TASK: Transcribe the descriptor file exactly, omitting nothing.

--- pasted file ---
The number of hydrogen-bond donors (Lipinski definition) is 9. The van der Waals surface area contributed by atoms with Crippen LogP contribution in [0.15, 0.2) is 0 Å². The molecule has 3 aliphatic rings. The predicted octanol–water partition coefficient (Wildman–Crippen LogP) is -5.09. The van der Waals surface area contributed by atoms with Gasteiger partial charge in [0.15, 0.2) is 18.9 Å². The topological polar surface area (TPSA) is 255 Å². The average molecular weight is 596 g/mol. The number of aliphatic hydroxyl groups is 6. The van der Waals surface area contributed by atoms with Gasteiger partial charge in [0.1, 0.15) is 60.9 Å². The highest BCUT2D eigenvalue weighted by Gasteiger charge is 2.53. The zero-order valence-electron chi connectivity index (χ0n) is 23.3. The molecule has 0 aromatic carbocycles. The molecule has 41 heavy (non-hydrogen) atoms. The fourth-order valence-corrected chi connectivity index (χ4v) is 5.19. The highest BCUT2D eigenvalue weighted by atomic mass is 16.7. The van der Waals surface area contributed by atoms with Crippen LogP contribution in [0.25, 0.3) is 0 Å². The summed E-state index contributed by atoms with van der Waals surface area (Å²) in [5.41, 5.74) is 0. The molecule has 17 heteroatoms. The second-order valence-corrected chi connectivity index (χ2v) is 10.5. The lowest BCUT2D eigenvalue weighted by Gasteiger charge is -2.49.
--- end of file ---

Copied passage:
The number of hydrogen-bond donors (Lipinski definition) is 9. The van der Waals surface area contributed by atoms with Crippen LogP contribution in [0.15, 0.2) is 0 Å². The molecule has 3 aliphatic rings. The predicted octanol–water partition coefficient (Wildman–Crippen LogP) is -5.09. The van der Waals surface area contributed by atoms with Gasteiger partial charge in [0.15, 0.2) is 18.9 Å². The topological polar surface area (TPSA) is 255 Å². The average molecular weight is 596 g/mol. The number of aliphatic hydroxyl groups is 6. The van der Waals surface area contributed by atoms with Gasteiger partial charge in [0.1, 0.15) is 60.9 Å². The highest BCUT2D eigenvalue weighted by Gasteiger charge is 2.53. The zero-order valence-electron chi connectivity index (χ0n) is 23.3. The molecule has 0 aromatic carbocycles. The molecule has 41 heavy (non-hydrogen) atoms. The fourth-order valence-corrected chi connectivity index (χ4v) is 5.19. The highest BCUT2D eigenvalue weighted by atomic mass is 16.7. The van der Waals surface area contributed by atoms with Crippen LogP contribution in [0.25, 0.3) is 0 Å². The summed E-state index contributed by atoms with van der Waals surface area (Å²) in [5.41, 5.74) is 0. The molecule has 17 heteroatoms. The second-order valence-corrected chi connectivity index (χ2v) is 10.5. The lowest BCUT2D eigenvalue weighted by Gasteiger charge is -2.49.